Tag Archives: discipleship

3 Errors to Avoid with Missional Life Transformation Groups

This is part of a series of posts on what a missional community is – check out the others and let me know if you have any thoughts or questions.

In case you were wondering, I was indeed trying to see how many Christian buzz words can fit in one title with this post.

As we talk about how Life Transformation Groups can be used for mission, it’s important to once again question how we view mission. As we talk about mission, we are mostly speaking of helping the entire individual conform to the life of Jesus Christ spiritually, physically, socially, and psychologically. Mission doesn’t just happen in one setting or in one meeting but throughout all of life.

When we grasp that, we see every arena as an opportunity to know God more and extend the gospel of Jesus Christ to others. This includes the joy from hanging out (Christianese translation: fellowship) with one another, enjoying a meal (Christianese: breaking bread), and sharing about your faith impacting your life (Christianese: outreach).

Most people think of Life Transformation Groups as a holiness endeavor for Christians, but seeing it as part of the Christian and non-Christian’s process of being more like Jesus expands our views and aims. We are ultimately creating space for anyone to explore God, see how He affects our lives, and actively pursue this change.

Jesus’ Life Transformation Group

When I look at Jesus’ disciples who followed Him for 3 years, Jesus was constantly on mission to them and with them. He was over-explaining his sermons, reminding them again of things they had forgotten, and inviting people who didn’t truly believe in Him to be near Him. He enjoyed time with them, laughed with them, mourned with them, spoke hard truths in very challenging ways, prayed with them, and taught them truth.

I want Jesus to lead my Life Transformation Group (and Community Group and church, ok, all of life). He’s the perfect leader.

His life is an example for us, but also the very thing that gives us and empowers our salvation. We can trust God like He did and be concerned with others knowing God even as we try to get to know God more ourselves.

We have to get this mentality before we ever try to be missional in Life Transformation Groups.

3 Errors to Avoid & The Way Forward for Missional LTGs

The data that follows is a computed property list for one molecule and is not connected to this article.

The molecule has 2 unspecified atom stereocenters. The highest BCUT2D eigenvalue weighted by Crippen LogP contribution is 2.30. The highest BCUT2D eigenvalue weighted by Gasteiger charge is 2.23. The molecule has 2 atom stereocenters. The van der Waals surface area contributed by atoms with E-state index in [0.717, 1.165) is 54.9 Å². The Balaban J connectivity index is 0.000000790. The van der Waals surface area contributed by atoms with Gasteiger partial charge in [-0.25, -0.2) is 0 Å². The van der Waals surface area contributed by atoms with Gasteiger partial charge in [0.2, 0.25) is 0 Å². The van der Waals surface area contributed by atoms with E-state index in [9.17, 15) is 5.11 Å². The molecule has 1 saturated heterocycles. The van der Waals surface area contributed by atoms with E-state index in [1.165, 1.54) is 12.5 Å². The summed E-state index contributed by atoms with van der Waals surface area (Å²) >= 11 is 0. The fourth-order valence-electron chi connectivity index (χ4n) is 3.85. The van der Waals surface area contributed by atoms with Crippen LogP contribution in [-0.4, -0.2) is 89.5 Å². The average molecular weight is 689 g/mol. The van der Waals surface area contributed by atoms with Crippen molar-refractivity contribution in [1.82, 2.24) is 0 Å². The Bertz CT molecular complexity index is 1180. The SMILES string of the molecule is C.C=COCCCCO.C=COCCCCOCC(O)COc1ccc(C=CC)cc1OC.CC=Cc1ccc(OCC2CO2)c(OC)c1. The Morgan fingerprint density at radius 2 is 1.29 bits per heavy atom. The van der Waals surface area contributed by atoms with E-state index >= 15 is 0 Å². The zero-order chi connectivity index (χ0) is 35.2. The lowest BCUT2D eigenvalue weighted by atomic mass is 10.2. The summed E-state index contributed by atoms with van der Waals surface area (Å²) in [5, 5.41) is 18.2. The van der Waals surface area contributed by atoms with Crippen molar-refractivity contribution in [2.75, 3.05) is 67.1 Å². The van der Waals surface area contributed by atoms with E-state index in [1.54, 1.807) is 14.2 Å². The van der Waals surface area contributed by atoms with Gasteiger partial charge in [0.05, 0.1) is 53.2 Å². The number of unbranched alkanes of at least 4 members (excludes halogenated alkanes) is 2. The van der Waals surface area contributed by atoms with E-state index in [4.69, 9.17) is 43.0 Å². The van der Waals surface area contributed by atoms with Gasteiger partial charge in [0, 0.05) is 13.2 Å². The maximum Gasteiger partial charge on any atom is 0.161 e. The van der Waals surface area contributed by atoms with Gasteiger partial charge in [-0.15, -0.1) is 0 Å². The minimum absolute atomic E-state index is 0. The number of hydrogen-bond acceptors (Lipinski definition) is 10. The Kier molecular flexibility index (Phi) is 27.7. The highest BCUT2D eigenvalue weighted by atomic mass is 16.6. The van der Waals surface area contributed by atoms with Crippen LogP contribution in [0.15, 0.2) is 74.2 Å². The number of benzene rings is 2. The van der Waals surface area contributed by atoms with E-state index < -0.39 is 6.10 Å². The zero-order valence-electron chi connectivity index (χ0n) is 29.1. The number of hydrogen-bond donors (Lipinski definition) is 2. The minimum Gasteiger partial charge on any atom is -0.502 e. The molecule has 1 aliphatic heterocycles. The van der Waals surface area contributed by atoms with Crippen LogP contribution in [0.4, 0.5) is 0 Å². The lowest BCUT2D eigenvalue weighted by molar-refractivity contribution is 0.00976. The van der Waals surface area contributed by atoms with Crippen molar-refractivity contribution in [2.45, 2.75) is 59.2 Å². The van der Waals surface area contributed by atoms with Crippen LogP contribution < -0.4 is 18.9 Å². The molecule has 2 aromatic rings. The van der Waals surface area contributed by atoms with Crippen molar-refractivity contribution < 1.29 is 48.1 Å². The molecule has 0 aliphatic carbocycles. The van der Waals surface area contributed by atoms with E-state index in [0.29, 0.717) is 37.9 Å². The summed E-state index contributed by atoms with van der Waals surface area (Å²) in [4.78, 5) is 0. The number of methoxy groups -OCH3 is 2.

We will commit errors on the mission of God, but there are a few errors we must avoid in Life Transformation Groups for them to be a space where someone exploring Christ will want to be there.

1)     Don’t Act Holier Than Thou

The aim is not showing off our morality and confronting others lack. The aim is to acknowledge that we don’t match up to Jesus and that makes Jesus look awesome. Confessing your faults, errors, and sins is essential to making a disciple of Jesus Christ.

The Way Forward: Show that Jesus is Awesome for You.

Share how you struggle, where the Bible confronts your lack of faith and ways you want to change. Show that Jesus is the way forward as the only One who was perfect.

2)     Don’t Give The Answers

The learning is in the struggle. Let someone explore what the scriptures say about God without you giving them all the answers. They must learn to be a disciple of Jesus, not dependent on you.

The Way Forward: Ask Questions, Listen, and Fill in the Blanks

Most people will begin to explore their own beliefs and come to some conclusions. You become the facilitator of their exploration of God. Listen and remember your own journey in exploring faith. As necessary, fill in the blanks with other verses and thoughts. At this point, you’ve affirmed the value of their questions, thoughts, and you now provide them more context to understand.

3)     Don’t Ignore the Tension

At some point in your Life Transformation Group, you will come to a belief for followers of Christ that confronts the beliefs of someone who doesn’t follow Jesus. In the awkwardness, we all want to run and hide, downplay the tension, but you can’t ignore that Jesus confronts people. We also can’t ignore that he confronts the religious and irreligious, not just one or the other.

The Way Forward: Compassionately Align with Jesus

We must side with Jesus and take His positions on what is true, but we must also adopt His posture of compassion and understanding. Jesus engaged the tension humbly, but also confidently aligning with God in popular shared ideas and even in the unpopular. We must do the same.

As I’ve seen people be missional with their Life Transformation Groups, their vulnerability, honesty, and passion for Jesus is what provides the best opportunity for people to know God in Jesus Christ. The gospel of Jesus Christ frees us to acknowledge that we all have flaws, are imperfect, and that our sin caused Jesus’ death. But we also see that Jesus forgives us, invites us by faith to have a relationship with God, and that we are no longer defined by our flaws or sins.

This gospel is our freedom and we have the opportunity to invite everyone to know this freedom.

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To Lead Well, Share Well